Some of the shenanigans associated with the local fundraisers this year are the topic of maybe another post, but I’m grappling with another painful area right now. What is bothering me is the linking of Mother’s Day to breast cancer.

I noticed it last year, in March, when I got a post-card from a local breast cancer organization regarding a project of sending photos and/or stories about Mom. Of course, there was also the suggestion of a donation in mom’s name for the holiday. I got the same card again this spring, too. As far as I could tell, the moms to be honored need not be breast cancer patients, I think—but to be honest, I did not look too deep into it; I found it too disturbing. My quick scan of the website led me to a donations page, and another suggestion of donations in anyone’s honor for any holiday—including Father’s Day. I admit I was impressed by that—finally an acknowledgement that men can get breast cancer, however indirect that acknowledgement. Donating in honor of someone for a gift can be positive, if done wisely and so long the honoree’s charitable giving preferences are respected. But only a donation in honor of Mother’s Day warrants extra special attention, I see.

So it isn’t the money that is necessarily bothering me (too much) in this situation. Perhaps this post is me trying to put my finger on just what is bothering me about the fact I keep seeing the words: mom/mother and breast cancer together on one page so much lately.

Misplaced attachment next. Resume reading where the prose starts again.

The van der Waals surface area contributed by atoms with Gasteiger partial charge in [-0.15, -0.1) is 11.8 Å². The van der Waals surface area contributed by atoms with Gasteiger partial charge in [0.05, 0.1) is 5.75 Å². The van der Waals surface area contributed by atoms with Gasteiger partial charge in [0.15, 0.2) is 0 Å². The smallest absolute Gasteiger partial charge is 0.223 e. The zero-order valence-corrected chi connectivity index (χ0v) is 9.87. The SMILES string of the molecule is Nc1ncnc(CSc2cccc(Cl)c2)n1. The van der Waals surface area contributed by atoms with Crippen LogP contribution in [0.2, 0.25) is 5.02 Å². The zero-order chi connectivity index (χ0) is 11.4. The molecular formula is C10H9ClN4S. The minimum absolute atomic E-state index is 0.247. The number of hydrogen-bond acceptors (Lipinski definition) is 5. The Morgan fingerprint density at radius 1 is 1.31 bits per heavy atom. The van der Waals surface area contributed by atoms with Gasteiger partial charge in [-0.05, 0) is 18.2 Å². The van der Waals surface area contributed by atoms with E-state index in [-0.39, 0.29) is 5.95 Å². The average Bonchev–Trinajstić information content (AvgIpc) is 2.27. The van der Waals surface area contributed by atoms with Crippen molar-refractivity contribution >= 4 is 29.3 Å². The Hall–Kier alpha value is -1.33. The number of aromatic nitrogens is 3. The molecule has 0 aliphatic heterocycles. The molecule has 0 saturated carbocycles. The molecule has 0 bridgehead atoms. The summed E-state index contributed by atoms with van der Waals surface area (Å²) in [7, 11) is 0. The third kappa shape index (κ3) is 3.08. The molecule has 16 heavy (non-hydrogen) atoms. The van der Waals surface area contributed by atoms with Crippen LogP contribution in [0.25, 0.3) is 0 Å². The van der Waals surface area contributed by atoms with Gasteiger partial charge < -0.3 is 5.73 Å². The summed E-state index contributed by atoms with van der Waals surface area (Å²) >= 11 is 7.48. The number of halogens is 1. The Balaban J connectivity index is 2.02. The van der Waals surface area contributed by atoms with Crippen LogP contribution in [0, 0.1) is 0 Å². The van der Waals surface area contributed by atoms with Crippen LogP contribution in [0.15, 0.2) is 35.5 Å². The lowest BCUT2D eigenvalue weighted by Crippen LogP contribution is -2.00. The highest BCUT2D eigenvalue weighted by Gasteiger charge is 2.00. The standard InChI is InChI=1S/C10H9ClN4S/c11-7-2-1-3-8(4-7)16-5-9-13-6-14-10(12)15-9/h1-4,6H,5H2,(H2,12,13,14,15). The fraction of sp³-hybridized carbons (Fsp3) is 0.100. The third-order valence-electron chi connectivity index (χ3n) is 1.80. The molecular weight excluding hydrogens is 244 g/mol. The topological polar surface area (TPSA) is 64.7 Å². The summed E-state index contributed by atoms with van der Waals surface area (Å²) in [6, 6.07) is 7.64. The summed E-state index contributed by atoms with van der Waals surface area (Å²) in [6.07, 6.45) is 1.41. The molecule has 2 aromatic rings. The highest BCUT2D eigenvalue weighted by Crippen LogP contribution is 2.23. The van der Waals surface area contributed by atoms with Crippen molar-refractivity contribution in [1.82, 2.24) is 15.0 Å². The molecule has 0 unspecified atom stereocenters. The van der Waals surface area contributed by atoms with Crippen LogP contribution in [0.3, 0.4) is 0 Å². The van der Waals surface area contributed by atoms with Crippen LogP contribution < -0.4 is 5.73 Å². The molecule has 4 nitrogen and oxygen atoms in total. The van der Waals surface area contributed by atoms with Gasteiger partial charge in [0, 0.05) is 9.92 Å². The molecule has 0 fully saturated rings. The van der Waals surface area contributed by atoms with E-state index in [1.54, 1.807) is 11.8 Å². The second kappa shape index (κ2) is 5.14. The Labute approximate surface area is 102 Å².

There is a subtle whiff of marketing of course. I understand non-profits need to seize every opportunity to make money. It’s just, why the automatic leap that seems to go like this: mothers = women = women’s issues/health = breast cancer, so suddenly the holiday becomes all about breast cancer? Perhaps my view is too narrow here; I did not investigate organizations for ovarian or any other cancers, to see if there were campaigns to fundraise to honor one’s mother.

But it wasn’t just local breast cancer support organizations that seemed to link mothers to breast cancer for holiday festivities—local and national media linked the two as well. I opened the Sunday paper, and the magazine insert featured Christina Applegate and her mother, both famous breast cancer survivors. Why not feature them in October? Why not feature, I don’t know, a successful mother and daughter-owned business—as in, something women achieved rather than had to deal with? Or a mother and daughter both with any other cancer? I mean, any gynecological cancer would’ve been appropriate for Mother’s Day, right? Or are those diseases not common enough to suit everyone’s needs? Well, that argument doesn’t work—I’ve pointed out enough on this blog about how awareness advocates for diseases such as lung cancer and heart disease use breast cancer to point out how these diseases harm more women than breast cancer (Want Attention? Just Say Breast Cancer). So why no cover story of a mother and daughter team taking measures to prevent hereditary heart disease? As more intelligent women than I have long pointed out—why is breast cancer a stand-in for all women’s health?